At the start of his tenure, new F1 race director Niels Wittich moved to reinforce elements of the FIA's International Sporting Code, including the ban on wearing jewellery in the car and regulations pertaining to correct fireproof underwear.

A reminder on the issue was given in Australia before specific checks were incorporated into the scrutineering procedure for the inaugural Miami Grand Prix earlier this month.

Seven-time champion Hamilton was at the centre of the discussion, including consulting with FIA president Mohammed Ben Sulayem but stressed he was working as "an ally".

Hamilton was granted an exemption to cover his nose stud for the Miami and Spain races, and this has been extended until the end of June ahead of the Monaco GP this weekend.

But the Mercedes' driver reckoned the narrative over jewellery had become distracting in the main.

Asked for his reaction to the ongoing conversation with the FIA, Hamilton said: "Honestly, I feel like there's just way too much time and energy being given to this.

"I've said everything I feel I need to say on it in the last races and that's not what my focus is this weekend [in Monaco].

"[I've been] taking out my studs for every time I've been in the car, and I will continue to do so. The nose ring is not a problem, at the moment."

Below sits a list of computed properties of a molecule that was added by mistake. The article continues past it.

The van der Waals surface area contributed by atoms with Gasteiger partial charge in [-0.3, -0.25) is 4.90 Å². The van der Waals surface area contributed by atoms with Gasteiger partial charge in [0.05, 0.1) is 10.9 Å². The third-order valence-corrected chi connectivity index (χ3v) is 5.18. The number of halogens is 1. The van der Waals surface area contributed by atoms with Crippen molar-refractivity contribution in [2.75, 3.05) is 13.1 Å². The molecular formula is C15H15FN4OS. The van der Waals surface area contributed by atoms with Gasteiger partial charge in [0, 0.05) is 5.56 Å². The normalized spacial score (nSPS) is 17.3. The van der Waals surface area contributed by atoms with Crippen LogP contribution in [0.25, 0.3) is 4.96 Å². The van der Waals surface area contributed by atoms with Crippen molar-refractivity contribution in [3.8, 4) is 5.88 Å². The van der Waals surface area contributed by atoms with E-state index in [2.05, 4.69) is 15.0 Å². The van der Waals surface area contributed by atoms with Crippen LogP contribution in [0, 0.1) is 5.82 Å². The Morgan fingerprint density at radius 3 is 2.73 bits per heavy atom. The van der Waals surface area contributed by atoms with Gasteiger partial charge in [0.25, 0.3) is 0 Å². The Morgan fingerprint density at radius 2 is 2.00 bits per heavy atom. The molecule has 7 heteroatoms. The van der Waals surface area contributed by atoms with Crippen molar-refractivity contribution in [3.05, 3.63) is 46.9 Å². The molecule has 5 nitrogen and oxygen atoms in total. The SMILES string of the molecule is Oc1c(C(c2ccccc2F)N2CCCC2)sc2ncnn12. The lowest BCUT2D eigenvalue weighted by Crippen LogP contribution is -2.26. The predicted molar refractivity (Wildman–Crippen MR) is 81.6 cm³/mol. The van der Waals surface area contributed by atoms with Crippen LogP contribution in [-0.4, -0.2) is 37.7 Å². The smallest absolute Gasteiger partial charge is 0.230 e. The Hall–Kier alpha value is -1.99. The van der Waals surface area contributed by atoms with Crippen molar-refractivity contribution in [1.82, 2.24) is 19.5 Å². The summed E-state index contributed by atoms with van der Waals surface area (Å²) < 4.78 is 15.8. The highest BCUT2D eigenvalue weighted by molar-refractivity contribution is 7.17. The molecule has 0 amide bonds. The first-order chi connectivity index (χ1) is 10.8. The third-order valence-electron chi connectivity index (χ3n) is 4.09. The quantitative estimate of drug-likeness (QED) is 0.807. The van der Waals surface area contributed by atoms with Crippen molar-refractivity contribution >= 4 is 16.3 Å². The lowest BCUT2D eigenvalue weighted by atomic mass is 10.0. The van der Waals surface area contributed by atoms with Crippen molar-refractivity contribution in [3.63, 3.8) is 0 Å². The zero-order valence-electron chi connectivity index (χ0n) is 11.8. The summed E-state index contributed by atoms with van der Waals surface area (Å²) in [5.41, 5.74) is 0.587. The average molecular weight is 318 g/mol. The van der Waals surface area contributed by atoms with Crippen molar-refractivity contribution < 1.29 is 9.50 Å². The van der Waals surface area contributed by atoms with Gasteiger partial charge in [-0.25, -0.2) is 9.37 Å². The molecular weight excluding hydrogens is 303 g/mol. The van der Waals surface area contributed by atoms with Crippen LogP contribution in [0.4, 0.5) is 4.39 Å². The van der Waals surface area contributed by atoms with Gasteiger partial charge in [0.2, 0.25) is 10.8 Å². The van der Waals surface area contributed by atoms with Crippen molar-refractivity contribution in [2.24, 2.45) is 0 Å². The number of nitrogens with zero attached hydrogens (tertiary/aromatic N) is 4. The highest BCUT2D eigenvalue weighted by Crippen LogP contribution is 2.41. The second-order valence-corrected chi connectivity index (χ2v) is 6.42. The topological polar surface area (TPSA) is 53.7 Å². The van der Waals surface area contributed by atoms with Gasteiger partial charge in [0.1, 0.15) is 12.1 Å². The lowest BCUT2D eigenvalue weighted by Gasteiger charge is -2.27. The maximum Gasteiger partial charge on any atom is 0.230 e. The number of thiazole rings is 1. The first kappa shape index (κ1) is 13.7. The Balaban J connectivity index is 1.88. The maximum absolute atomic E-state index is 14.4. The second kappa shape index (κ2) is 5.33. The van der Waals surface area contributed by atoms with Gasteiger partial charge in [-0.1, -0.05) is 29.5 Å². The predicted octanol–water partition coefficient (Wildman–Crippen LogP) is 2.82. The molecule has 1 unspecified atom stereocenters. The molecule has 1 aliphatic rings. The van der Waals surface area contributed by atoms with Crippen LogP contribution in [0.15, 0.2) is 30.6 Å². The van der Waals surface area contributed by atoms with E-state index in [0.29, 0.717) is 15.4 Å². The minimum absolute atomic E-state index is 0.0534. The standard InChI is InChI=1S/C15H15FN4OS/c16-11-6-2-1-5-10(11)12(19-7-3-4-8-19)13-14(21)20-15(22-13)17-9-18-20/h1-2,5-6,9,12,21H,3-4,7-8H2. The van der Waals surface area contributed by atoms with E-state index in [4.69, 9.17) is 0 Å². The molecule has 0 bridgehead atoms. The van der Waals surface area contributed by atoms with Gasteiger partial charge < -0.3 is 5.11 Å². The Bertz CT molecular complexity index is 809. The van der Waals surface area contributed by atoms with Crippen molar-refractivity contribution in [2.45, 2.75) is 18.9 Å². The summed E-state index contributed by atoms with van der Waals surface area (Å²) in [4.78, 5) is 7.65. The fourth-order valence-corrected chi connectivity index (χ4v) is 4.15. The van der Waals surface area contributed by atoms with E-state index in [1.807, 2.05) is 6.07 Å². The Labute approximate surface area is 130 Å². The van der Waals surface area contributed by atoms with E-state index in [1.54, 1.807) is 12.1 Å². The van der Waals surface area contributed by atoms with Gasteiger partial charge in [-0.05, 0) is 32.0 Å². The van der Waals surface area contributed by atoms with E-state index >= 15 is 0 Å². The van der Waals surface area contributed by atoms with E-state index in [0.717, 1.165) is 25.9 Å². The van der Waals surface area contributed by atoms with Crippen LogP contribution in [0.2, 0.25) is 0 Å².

Lewis Hamilton, Mercedes W13, on the drivers parade

Despite saying he had exhausted the subject, Hamilton was later asked in the Friday press conference in Monaco whether there were positives to be taken from the FIA's clampdown.

This is chiefly in relation to the FIA medical staff working to improve driver safety.

Romain Grosjean's fiery shunt in the 2020 Bahrain GP is cited as an incident where any snagging from jewellery cause problems extricating drivers from the cockpit of the car.

Hamilton replied: "Look, [the jewellery rule] came in in 2005. I think we've all worn jewellery our whole careers in Formula 1.

"It's not been a problem in the past and there's no reason for it to be problem necessarily now.

"It definitely is positive that we're working with [the FIA] and I think they're accommodating a little bit at the moment.

"But we shouldn't have to keep on revisiting this thing every weekend. We've definitely got bigger fish to fry."

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